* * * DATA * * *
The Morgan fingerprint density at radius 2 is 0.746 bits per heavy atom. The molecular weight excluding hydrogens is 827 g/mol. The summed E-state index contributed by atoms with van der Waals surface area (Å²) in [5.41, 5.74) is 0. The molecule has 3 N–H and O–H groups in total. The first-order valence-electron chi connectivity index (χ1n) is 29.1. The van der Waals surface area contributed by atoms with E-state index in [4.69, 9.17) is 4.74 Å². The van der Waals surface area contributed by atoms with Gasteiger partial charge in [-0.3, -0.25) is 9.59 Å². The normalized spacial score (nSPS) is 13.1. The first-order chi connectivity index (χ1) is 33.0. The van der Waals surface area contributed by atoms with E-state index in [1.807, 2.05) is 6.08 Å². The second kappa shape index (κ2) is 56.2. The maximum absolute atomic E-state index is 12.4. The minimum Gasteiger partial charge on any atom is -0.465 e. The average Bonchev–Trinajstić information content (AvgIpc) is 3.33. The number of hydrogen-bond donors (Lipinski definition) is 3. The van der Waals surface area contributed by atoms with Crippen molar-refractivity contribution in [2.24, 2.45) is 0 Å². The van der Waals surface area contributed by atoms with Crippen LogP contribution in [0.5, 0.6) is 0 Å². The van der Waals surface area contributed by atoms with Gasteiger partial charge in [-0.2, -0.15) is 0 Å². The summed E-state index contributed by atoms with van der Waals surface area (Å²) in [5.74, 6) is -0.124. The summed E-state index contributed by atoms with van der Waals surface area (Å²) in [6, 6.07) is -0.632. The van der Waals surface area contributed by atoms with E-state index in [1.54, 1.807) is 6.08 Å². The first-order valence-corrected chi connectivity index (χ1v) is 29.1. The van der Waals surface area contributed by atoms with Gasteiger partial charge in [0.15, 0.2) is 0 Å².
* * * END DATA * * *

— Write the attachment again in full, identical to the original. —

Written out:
The Morgan fingerprint density at radius 2 is 0.746 bits per heavy atom. The molecular weight excluding hydrogens is 827 g/mol. The summed E-state index contributed by atoms with van der Waals surface area (Å²) in [5.41, 5.74) is 0. The molecule has 3 N–H and O–H groups in total. The first-order valence-electron chi connectivity index (χ1n) is 29.1. The van der Waals surface area contributed by atoms with E-state index in [4.69, 9.17) is 4.74 Å². The van der Waals surface area contributed by atoms with Gasteiger partial charge in [-0.3, -0.25) is 9.59 Å². The normalized spacial score (nSPS) is 13.1. The first-order chi connectivity index (χ1) is 33.0. The van der Waals surface area contributed by atoms with E-state index in [1.807, 2.05) is 6.08 Å². The second kappa shape index (κ2) is 56.2. The maximum absolute atomic E-state index is 12.4. The minimum Gasteiger partial charge on any atom is -0.465 e. The average Bonchev–Trinajstić information content (AvgIpc) is 3.33. The number of hydrogen-bond donors (Lipinski definition) is 3. The van der Waals surface area contributed by atoms with Crippen molar-refractivity contribution in [2.24, 2.45) is 0 Å². The van der Waals surface area contributed by atoms with Crippen LogP contribution in [0.5, 0.6) is 0 Å². The van der Waals surface area contributed by atoms with Gasteiger partial charge in [-0.2, -0.15) is 0 Å². The summed E-state index contributed by atoms with van der Waals surface area (Å²) in [5.74, 6) is -0.124. The summed E-state index contributed by atoms with van der Waals surface area (Å²) in [6, 6.07) is -0.632. The van der Waals surface area contributed by atoms with E-state index in [1.54, 1.807) is 6.08 Å². The first-order valence-corrected chi connectivity index (χ1v) is 29.1. The van der Waals surface area contributed by atoms with Gasteiger partial charge in [0.15, 0.2) is 0 Å².